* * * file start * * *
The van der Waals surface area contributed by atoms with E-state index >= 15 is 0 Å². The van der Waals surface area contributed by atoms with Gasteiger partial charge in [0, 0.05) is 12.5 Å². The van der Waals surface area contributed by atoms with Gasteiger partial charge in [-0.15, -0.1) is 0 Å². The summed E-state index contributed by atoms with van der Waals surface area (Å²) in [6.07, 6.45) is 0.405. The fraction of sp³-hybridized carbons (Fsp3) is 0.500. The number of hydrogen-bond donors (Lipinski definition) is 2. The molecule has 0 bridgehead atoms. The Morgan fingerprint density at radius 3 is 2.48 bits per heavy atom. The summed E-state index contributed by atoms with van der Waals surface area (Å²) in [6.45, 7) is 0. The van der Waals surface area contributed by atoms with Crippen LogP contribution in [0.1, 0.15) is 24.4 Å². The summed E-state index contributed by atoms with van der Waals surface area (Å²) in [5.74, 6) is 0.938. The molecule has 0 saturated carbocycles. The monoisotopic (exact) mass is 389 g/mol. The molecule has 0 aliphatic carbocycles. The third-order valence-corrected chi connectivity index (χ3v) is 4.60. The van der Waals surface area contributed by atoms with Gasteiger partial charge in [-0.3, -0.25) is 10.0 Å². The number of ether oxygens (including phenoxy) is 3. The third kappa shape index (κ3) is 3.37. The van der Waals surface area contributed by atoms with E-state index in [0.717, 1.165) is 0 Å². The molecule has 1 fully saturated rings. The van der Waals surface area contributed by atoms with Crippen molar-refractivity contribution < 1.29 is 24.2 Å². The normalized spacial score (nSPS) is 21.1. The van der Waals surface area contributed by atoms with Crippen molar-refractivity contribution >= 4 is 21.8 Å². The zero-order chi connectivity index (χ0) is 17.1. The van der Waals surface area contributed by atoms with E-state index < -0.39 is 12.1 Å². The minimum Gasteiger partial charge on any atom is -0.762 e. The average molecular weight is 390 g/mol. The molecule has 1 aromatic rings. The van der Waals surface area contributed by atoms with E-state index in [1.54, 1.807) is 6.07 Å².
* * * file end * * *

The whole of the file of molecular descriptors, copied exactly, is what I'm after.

The van der Waals surface area contributed by atoms with E-state index >= 15 is 0 Å². The van der Waals surface area contributed by atoms with Gasteiger partial charge in [0, 0.05) is 12.5 Å². The van der Waals surface area contributed by atoms with Gasteiger partial charge in [-0.15, -0.1) is 0 Å². The summed E-state index contributed by atoms with van der Waals surface area (Å²) in [6.07, 6.45) is 0.405. The fraction of sp³-hybridized carbons (Fsp3) is 0.500. The number of hydrogen-bond donors (Lipinski definition) is 2. The molecule has 0 bridgehead atoms. The Morgan fingerprint density at radius 3 is 2.48 bits per heavy atom. The summed E-state index contributed by atoms with van der Waals surface area (Å²) in [6.45, 7) is 0. The van der Waals surface area contributed by atoms with Crippen LogP contribution in [0.1, 0.15) is 24.4 Å². The summed E-state index contributed by atoms with van der Waals surface area (Å²) in [5.74, 6) is 0.938. The molecule has 0 saturated carbocycles. The monoisotopic (exact) mass is 389 g/mol. The molecule has 0 aliphatic carbocycles. The third-order valence-corrected chi connectivity index (χ3v) is 4.60. The van der Waals surface area contributed by atoms with Gasteiger partial charge in [-0.3, -0.25) is 10.0 Å². The number of ether oxygens (including phenoxy) is 3. The third kappa shape index (κ3) is 3.37. The van der Waals surface area contributed by atoms with E-state index in [0.717, 1.165) is 0 Å². The molecule has 1 fully saturated rings. The van der Waals surface area contributed by atoms with Crippen molar-refractivity contribution < 1.29 is 24.2 Å². The normalized spacial score (nSPS) is 21.1. The van der Waals surface area contributed by atoms with Crippen molar-refractivity contribution >= 4 is 21.8 Å². The zero-order chi connectivity index (χ0) is 17.1. The van der Waals surface area contributed by atoms with E-state index < -0.39 is 12.1 Å². The minimum Gasteiger partial charge on any atom is -0.762 e. The average molecular weight is 390 g/mol. The molecule has 1 aromatic rings. The van der Waals surface area contributed by atoms with E-state index in [1.54, 1.807) is 6.07 Å².